I remembered today what it feels like to piss off strangers. I used to do that all the time on accident. Actually, there’s kind of this pattern I have, where I say what I really think and then people get defensive and start shooting daggers out of their eyes at me.
Too Much Sass?
Anyway, I’ve been working a lot and not talking to people as much, but then the other day I was doing something and commented to some folks my thoughts on art, and someone got super pissy and personal about it.
I found that amusing.
This one time, I arranged a very small, very amateur production of a play that we performed at a local library. They had a little room they could set up with chairs, so we did a few performances open to the public for free. The show was really, really low budget (like, we spent less than fifty bucks, probably), and everyone brought their own costumes and did their own props mostly, but it was a very, very funny play, and the actors did an amazing job being adorable and charming.
Everyone in the audiences that came to see it, as far as I could discern, loved the show except for this one girl.
The Plot Thickens!
You see, behind my back one of my guys had arranged for a theater critic to come by and write a review.
As soon as I found out about this (too late) I was like, “Oh, why? Why did you do this?” Because the show was for the actors, first, as an educational exercise, and for the public second, as a generous sharing of fun.
We did not arrange or perform the show in any way for critical review.
The Ugly Aftermath
Yeah, so the girl who came to review the show HATED everything about it with the passion of several large suns and wrote a scathing piece about how we had basically spat upon theatre tradition and misled the audience by making them laugh too much.
The idea, I think, that she had was that we were being irreverent by making people laugh at a comedy.
Yes, the piece was a comedy. Anyway, I was a little annoyed because my actors had worked really hard, and she was very personal and very rude in her individual reviews of their performances.
Basically Tore Them Down
So I did that thing that you’re really never supposed to do and I responded openly. I was personal and petty back, and I made myself look like an ass, but I got what I wanted, which was making the broken, ashamed look vanish from my actors’ eyes. They got the impression, correctly, that I had drawn off all the ire of our unpleasant public review, and they saw I was willing to sort of make a ridiculous rug out of myself to protect their egos. So they all felt better.
Anyway, I said some things about theatre, and about the critic’s obvious ignorance, and I looked, as I said, very ill-mannered. I also pissed off several people.
Folks Said The Whole Thing Was “Unfortunate”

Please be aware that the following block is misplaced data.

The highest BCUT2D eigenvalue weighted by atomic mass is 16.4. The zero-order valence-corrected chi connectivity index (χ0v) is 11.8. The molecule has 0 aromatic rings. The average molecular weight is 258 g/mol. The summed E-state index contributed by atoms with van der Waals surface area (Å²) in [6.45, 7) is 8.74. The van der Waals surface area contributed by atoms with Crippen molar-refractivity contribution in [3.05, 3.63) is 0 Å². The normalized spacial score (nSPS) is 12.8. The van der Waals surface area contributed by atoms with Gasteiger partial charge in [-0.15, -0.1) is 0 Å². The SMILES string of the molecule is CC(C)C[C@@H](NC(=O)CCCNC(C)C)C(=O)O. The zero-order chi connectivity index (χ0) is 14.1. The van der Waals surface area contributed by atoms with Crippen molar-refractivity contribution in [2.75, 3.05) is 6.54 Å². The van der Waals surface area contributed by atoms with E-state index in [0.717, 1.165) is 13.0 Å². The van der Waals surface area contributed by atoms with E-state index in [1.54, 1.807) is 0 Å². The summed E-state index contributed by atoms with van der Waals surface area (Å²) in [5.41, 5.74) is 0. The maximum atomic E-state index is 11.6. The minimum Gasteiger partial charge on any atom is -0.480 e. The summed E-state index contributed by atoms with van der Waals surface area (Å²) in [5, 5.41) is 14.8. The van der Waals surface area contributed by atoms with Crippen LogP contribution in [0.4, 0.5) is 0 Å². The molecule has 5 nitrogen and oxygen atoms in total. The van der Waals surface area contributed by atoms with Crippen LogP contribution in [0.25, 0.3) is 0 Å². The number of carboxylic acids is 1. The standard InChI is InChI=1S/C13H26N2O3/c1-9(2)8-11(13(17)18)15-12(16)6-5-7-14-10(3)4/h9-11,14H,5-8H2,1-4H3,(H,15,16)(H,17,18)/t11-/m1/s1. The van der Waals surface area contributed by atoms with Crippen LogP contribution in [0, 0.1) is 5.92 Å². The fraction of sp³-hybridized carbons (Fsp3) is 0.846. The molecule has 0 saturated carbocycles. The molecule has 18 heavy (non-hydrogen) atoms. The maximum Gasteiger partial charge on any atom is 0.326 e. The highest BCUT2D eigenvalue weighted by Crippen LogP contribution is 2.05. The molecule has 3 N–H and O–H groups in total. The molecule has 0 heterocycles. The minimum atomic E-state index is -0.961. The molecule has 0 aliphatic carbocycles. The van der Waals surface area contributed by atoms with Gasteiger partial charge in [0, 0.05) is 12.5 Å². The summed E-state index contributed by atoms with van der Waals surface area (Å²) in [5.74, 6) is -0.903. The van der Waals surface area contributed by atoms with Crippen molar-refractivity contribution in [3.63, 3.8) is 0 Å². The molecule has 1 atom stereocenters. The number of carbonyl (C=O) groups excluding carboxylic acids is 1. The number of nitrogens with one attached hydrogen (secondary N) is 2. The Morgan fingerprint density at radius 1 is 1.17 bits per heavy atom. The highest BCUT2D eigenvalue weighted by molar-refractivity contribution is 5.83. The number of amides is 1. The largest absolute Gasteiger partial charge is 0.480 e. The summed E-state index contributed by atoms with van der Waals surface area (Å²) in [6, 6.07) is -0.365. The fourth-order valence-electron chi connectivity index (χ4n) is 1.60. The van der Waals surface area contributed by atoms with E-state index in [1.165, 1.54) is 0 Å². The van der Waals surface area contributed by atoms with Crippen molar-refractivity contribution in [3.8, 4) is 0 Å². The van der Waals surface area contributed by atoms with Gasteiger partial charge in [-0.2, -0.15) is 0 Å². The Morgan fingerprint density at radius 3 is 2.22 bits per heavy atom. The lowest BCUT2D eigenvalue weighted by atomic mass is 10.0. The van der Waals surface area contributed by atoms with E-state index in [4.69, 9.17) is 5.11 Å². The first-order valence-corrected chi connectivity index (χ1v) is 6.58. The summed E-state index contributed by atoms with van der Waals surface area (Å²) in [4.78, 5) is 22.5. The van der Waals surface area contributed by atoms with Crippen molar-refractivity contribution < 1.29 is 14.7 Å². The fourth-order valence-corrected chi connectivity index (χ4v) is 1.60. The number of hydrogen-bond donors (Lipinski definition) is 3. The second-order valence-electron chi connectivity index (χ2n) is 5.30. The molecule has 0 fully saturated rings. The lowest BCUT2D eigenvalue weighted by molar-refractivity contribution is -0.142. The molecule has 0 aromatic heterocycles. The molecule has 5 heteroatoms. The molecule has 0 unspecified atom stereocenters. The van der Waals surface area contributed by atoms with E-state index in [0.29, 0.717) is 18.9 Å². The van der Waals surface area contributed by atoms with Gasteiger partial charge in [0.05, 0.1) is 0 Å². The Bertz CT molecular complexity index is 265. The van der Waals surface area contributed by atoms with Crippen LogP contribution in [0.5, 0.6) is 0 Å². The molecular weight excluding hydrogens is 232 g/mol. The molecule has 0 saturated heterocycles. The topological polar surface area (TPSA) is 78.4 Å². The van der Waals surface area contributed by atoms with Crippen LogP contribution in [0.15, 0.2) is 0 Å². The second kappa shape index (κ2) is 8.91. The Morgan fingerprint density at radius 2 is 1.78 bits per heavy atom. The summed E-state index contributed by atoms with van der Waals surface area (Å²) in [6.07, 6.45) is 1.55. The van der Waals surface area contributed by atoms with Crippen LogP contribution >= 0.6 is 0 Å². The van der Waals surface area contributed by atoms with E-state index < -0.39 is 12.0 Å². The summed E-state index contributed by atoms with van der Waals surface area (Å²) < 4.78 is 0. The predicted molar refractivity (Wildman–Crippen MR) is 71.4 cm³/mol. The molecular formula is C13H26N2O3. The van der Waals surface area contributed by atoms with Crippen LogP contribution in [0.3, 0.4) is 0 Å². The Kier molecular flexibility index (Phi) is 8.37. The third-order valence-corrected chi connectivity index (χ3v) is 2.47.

I usually don’t make people angry on purpose, but I’m beginning to wonder if I have a sort of talent for it, and if I should make more of a practice out of learning to do it on purpose.
My tagline could be something like, “Poole, pissing people off . . . something something catchy.” Like “as usual,” or “in perpetuity,” or something.
People who work with any dedication on the first folio of Shakespeare tend to make other people mad. Mostly they piss people off who make an actual living by lecturing and twaddling about Shakespeare’s works (without knowing anything about staging or performing his actual pieces).
Mm, angry people. I find angry people amusing. I’ll have to think about this some more.
Jasmine had no business going aboard a slink-op cruiser. She didn’t have permission, and she certainly didn’t have a good idea of what would occur if she pushed a few blue buttons.
The first button made a click, and the second button made the ship hover with a jolt. The third button, to Jasmine’s total delight, sent an array of police-grade missiles straight into the side of a nearby structure.
Jasmine took hold of the joystick and flew straight into the sky. She was soon out of sight, and the few people who survived the collapse of the building stumbled out into the street and started a war against the colony of alien settlers across the river.
The dentist told her to go straight home, but the buzz of painkillers made Jasmine feel loopy, courageous, and completely ready for adventure. She strolled along the wide avenue, glaring at the trees and grinning at anyone who caught her eye.
The ships on each side of the road seemed to smirk in a welcoming way to her, and under the haze of chemicals, she walked up to the friendliest one and patted the door, which opened. Jasmine’s smile became fixed. Her eyes gleamed with manic fury.
Jasmine had no business going aboard a slink-op cruiser, but the drugs urged her on. She didn’t have a license, and she certainly didn’t have any inkling of what she was doing when she sat down and pushed a few very interesting blue buttons.
The first button made a satisfying click, and the second blue button caused the slink-op cruiser to hover with a drunken jolt into the air. The third button, to Jasmine’s total delight, sent an array of police-grade missiles straight into the side of the deli where the cruiser had been left parked.
Jasmine stifled a giggle, took hold of the joystick, and rocketed with the slim vessel straight into the sky. She was soon out of sight in the clouds, and the few patrons of the deli who survived the explosions and the collapse of the building stumbled out into the street and organized a small militia to combat the sudden and unexpected attack, which they thought had been a carefully-planned and executed act of inflammatory violence by the colony of alien settlers across the river.
I have no conclusion to draw from today’s ramblings. I am a person with naught useful to say about nothing at the moment.
You’re reading Victor Poole, and in my current novel, our romantic heroes have obtained a highly desirable pet.